From the very beginning, Scouting has been a volunteer-driven organization. The paid professionals are but a tiny number of people who make our program go. The heavy lifting is done by the parents and friends who step forward in every unit, district and council.
April is Scouter appreciation month. It’s a great time to recognize the work and dedication that your unit’s volunteers put forth so your Scouts can have a fun and enriching program. We can’t give them a pay raise but we can do many things to show them that their efforts are noticed and worthwhile. Continue reading “Who do we appreciate?”
If you’re a merit badge counselor, you’re probably pretty familiar with the role that merit badges play in the Boy Scout advancement system. Once they reach First Class, Scouts must earn a certain number of merit badges to continue advancing, with some drawn from the list of badges required for the rank of Eagle Scout and the rest on any subject at the Scout’s discretion.
The merit badge counselor, therefore, has a pivotal role in the advancement process for our older Scouts, and the Scouting experience for all Boy Scouts. Continue reading “The merit badge counselor’s role”
As we’ve been discussing, the Order of the Arrow is an organization for youth members in Boy Scouting. Its governance and activities are all conducted by members under 21, and because they are the top tier of Scouts, they do it very well, with a sense of commitment to the principles of the Order as well as a big share of fun.
There is an adult presence in the OA as well. As in all other areas of Scouting, it takes adults to make things happen. Some are more direct roles in program planning and execution, while others are a back-seat advisory role. The role of the adult in the OA falls into the latter category.
How adults come into the Order of the Arrow doesn’t make a big difference in their level of involvement. Continue reading “Adults in the Order of the Arrow”
It’s not likely that many, if any, readers of this column were around during World War II, but perhaps your parents or grandparents were. If so, then they most likely remember a show on the NBC Radio Network called I Sustain the Wings. The show’s eponymous theme song was composed and performed by Captain Glenn Miller, whose orchestra was one of the most popular bands of the era. The program featured Miller’s orchestra performing the hit songs of the day, which helped to lift the spirits of those at home and our forces on the front lines. The title, I Sustain the Wings, was the motto of the U. S. Army Air Corps Technical Training Command, for it was up to the technicians to keep the planes “in the sky above / where they fight to victory”, as the lyrics go. Continue reading “We sustain the wings”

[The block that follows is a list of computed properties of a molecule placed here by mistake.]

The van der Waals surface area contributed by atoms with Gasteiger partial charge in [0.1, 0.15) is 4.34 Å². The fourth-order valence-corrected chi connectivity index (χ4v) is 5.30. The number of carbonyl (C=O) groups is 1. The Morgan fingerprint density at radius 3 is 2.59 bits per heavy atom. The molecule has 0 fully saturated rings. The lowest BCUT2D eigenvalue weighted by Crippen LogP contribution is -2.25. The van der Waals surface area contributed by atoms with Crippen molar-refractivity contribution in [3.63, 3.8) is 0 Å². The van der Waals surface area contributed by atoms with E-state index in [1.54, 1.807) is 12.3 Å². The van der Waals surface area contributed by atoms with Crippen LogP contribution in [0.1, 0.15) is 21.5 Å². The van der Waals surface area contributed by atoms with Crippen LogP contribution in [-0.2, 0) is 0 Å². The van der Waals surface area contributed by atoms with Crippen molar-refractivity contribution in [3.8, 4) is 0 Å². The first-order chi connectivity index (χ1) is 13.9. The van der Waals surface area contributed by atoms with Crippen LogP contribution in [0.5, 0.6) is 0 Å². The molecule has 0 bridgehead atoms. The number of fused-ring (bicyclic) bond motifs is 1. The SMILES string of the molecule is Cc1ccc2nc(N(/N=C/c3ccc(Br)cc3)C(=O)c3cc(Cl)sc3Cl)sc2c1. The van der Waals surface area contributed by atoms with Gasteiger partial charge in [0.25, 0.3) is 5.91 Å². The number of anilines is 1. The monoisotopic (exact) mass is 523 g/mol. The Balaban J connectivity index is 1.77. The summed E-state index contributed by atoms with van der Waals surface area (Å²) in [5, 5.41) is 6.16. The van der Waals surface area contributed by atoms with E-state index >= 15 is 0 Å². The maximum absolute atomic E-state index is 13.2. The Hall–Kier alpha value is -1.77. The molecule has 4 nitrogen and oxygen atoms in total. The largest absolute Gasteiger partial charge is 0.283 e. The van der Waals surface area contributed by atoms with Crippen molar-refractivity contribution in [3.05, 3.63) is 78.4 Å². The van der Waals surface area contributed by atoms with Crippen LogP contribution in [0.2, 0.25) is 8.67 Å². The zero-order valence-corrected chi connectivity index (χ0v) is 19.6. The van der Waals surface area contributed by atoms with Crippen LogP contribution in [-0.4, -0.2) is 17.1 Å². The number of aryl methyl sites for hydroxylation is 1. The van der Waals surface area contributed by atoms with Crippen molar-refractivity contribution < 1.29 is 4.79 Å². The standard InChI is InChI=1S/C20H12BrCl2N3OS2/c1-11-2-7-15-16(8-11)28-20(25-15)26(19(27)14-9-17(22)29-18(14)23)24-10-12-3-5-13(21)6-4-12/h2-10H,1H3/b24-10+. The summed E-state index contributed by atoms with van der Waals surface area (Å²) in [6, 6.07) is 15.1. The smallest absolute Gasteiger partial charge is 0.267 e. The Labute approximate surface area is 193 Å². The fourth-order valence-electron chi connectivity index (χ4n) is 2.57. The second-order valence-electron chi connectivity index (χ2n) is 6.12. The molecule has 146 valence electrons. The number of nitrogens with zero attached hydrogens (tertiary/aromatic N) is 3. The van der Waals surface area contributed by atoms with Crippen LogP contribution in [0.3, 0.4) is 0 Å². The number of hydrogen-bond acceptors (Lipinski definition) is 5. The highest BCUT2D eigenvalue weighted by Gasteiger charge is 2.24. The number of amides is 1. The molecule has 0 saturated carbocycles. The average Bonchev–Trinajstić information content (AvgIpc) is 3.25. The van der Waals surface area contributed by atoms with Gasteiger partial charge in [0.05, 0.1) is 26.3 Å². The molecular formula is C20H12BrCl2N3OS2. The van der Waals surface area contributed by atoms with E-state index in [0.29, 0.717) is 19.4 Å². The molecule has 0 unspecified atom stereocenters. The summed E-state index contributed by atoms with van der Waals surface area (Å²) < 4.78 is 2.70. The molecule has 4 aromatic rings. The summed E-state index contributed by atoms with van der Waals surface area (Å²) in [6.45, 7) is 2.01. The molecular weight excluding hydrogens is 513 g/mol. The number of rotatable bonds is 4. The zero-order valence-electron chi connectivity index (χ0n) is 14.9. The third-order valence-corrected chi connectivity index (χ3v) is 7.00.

Chances are, if you’re a Scouter, you enjoy what you’re doing. You’re helping your son and his friends have fun while they learn things like survival skills, leadership, citizenship and being helpful to others. You’re enjoying some of that yourself – as your son learns how to tie knots, you’re getting a refresher too. You meet other like-minded people in your community with similar aims. It’s certainly not because of the money.
The satisfaction we enjoy being Scouting volunteers parallels the experience that employees enjoy working for some of the companies rated highly for job satisfaction. Continue reading “Why do we enjoy being Scouters?”